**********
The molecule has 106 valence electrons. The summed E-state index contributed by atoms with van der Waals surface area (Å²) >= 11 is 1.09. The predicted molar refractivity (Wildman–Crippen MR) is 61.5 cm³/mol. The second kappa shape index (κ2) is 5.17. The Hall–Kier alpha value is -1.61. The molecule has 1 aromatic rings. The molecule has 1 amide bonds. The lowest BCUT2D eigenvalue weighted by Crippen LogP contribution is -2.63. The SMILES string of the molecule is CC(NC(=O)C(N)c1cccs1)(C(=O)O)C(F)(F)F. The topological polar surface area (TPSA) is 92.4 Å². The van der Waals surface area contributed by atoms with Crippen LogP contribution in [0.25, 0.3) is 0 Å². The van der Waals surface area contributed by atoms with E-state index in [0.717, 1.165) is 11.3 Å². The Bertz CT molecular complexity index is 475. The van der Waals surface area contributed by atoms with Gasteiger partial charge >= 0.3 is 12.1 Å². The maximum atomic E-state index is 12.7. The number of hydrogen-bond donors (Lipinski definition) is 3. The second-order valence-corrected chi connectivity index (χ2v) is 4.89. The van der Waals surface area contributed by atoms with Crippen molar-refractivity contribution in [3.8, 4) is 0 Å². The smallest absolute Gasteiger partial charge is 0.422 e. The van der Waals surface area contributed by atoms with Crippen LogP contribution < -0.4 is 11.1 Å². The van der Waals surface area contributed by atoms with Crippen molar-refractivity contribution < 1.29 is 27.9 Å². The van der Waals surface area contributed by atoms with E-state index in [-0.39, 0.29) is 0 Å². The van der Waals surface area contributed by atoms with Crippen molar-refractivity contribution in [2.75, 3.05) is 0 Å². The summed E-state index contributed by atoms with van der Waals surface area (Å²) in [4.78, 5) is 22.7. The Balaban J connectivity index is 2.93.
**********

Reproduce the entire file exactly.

The molecule has 106 valence electrons. The summed E-state index contributed by atoms with van der Waals surface area (Å²) >= 11 is 1.09. The predicted molar refractivity (Wildman–Crippen MR) is 61.5 cm³/mol. The second kappa shape index (κ2) is 5.17. The Hall–Kier alpha value is -1.61. The molecule has 1 aromatic rings. The molecule has 1 amide bonds. The lowest BCUT2D eigenvalue weighted by Crippen LogP contribution is -2.63. The SMILES string of the molecule is CC(NC(=O)C(N)c1cccs1)(C(=O)O)C(F)(F)F. The topological polar surface area (TPSA) is 92.4 Å². The van der Waals surface area contributed by atoms with Crippen LogP contribution in [0.25, 0.3) is 0 Å². The van der Waals surface area contributed by atoms with E-state index in [0.717, 1.165) is 11.3 Å². The Bertz CT molecular complexity index is 475. The van der Waals surface area contributed by atoms with Gasteiger partial charge >= 0.3 is 12.1 Å². The maximum atomic E-state index is 12.7. The number of hydrogen-bond donors (Lipinski definition) is 3. The second-order valence-corrected chi connectivity index (χ2v) is 4.89. The van der Waals surface area contributed by atoms with Crippen molar-refractivity contribution in [3.8, 4) is 0 Å². The smallest absolute Gasteiger partial charge is 0.422 e. The van der Waals surface area contributed by atoms with Crippen LogP contribution < -0.4 is 11.1 Å². The van der Waals surface area contributed by atoms with Crippen molar-refractivity contribution < 1.29 is 27.9 Å². The van der Waals surface area contributed by atoms with E-state index in [-0.39, 0.29) is 0 Å². The van der Waals surface area contributed by atoms with Crippen molar-refractivity contribution in [2.75, 3.05) is 0 Å². The summed E-state index contributed by atoms with van der Waals surface area (Å²) in [4.78, 5) is 22.7. The Balaban J connectivity index is 2.93.